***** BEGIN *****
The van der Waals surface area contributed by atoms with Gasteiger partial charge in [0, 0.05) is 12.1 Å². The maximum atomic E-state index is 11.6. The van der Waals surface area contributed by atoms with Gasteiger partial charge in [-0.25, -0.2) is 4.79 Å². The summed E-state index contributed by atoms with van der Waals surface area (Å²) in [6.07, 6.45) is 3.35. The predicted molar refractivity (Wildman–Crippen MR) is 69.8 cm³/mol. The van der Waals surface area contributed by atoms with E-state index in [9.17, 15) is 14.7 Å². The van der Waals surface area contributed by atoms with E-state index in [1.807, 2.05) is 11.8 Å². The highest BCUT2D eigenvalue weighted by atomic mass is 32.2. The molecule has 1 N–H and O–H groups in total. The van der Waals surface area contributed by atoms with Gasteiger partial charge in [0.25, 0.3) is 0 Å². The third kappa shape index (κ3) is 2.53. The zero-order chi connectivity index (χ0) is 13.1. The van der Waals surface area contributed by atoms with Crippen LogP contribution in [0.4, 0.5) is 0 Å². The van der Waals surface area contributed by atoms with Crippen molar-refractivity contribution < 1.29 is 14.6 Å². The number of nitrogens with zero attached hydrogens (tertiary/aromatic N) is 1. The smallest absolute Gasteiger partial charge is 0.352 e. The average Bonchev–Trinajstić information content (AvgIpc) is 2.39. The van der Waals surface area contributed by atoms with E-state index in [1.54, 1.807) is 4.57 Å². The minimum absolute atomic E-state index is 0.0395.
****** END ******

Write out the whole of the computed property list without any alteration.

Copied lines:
The van der Waals surface area contributed by atoms with Gasteiger partial charge in [0, 0.05) is 12.1 Å². The maximum atomic E-state index is 11.6. The van der Waals surface area contributed by atoms with Gasteiger partial charge in [-0.25, -0.2) is 4.79 Å². The summed E-state index contributed by atoms with van der Waals surface area (Å²) in [6.07, 6.45) is 3.35. The predicted molar refractivity (Wildman–Crippen MR) is 69.8 cm³/mol. The van der Waals surface area contributed by atoms with E-state index in [9.17, 15) is 14.7 Å². The van der Waals surface area contributed by atoms with E-state index in [1.807, 2.05) is 11.8 Å². The highest BCUT2D eigenvalue weighted by atomic mass is 32.2. The molecule has 1 N–H and O–H groups in total. The van der Waals surface area contributed by atoms with Gasteiger partial charge in [0.25, 0.3) is 0 Å². The third kappa shape index (κ3) is 2.53. The zero-order chi connectivity index (χ0) is 13.1. The van der Waals surface area contributed by atoms with Crippen LogP contribution in [0.4, 0.5) is 0 Å². The van der Waals surface area contributed by atoms with Crippen molar-refractivity contribution < 1.29 is 14.6 Å². The number of nitrogens with zero attached hydrogens (tertiary/aromatic N) is 1. The smallest absolute Gasteiger partial charge is 0.352 e. The average Bonchev–Trinajstić information content (AvgIpc) is 2.39. The van der Waals surface area contributed by atoms with E-state index in [1.54, 1.807) is 4.57 Å². The minimum absolute atomic E-state index is 0.0395.